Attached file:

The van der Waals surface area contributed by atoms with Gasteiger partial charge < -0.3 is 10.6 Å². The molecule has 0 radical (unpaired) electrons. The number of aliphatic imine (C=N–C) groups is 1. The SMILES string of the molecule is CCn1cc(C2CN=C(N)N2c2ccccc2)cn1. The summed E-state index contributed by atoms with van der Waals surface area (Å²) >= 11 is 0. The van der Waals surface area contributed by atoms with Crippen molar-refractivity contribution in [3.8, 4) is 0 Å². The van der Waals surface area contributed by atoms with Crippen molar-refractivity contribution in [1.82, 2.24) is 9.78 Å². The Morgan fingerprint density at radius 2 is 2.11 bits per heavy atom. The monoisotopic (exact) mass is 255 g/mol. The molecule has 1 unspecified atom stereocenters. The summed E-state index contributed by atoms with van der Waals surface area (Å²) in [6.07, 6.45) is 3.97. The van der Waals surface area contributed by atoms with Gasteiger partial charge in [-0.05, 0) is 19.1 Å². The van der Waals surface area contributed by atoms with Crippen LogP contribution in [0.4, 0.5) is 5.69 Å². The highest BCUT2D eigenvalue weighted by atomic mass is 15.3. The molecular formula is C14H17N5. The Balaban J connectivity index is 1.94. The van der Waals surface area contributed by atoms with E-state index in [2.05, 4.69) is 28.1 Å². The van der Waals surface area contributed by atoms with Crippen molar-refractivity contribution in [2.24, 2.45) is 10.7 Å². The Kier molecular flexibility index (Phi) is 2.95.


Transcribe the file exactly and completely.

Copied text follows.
The van der Waals surface area contributed by atoms with Gasteiger partial charge < -0.3 is 10.6 Å². The molecule has 0 radical (unpaired) electrons. The number of aliphatic imine (C=N–C) groups is 1. The SMILES string of the molecule is CCn1cc(C2CN=C(N)N2c2ccccc2)cn1. The summed E-state index contributed by atoms with van der Waals surface area (Å²) >= 11 is 0. The van der Waals surface area contributed by atoms with Crippen molar-refractivity contribution in [3.8, 4) is 0 Å². The van der Waals surface area contributed by atoms with Crippen molar-refractivity contribution in [1.82, 2.24) is 9.78 Å². The Morgan fingerprint density at radius 2 is 2.11 bits per heavy atom. The monoisotopic (exact) mass is 255 g/mol. The molecule has 1 unspecified atom stereocenters. The summed E-state index contributed by atoms with van der Waals surface area (Å²) in [6.07, 6.45) is 3.97. The van der Waals surface area contributed by atoms with Gasteiger partial charge in [-0.05, 0) is 19.1 Å². The van der Waals surface area contributed by atoms with Crippen LogP contribution in [0.4, 0.5) is 5.69 Å². The highest BCUT2D eigenvalue weighted by atomic mass is 15.3. The molecular formula is C14H17N5. The Balaban J connectivity index is 1.94. The van der Waals surface area contributed by atoms with E-state index in [2.05, 4.69) is 28.1 Å². The van der Waals surface area contributed by atoms with Crippen molar-refractivity contribution in [2.24, 2.45) is 10.7 Å². The Kier molecular flexibility index (Phi) is 2.95.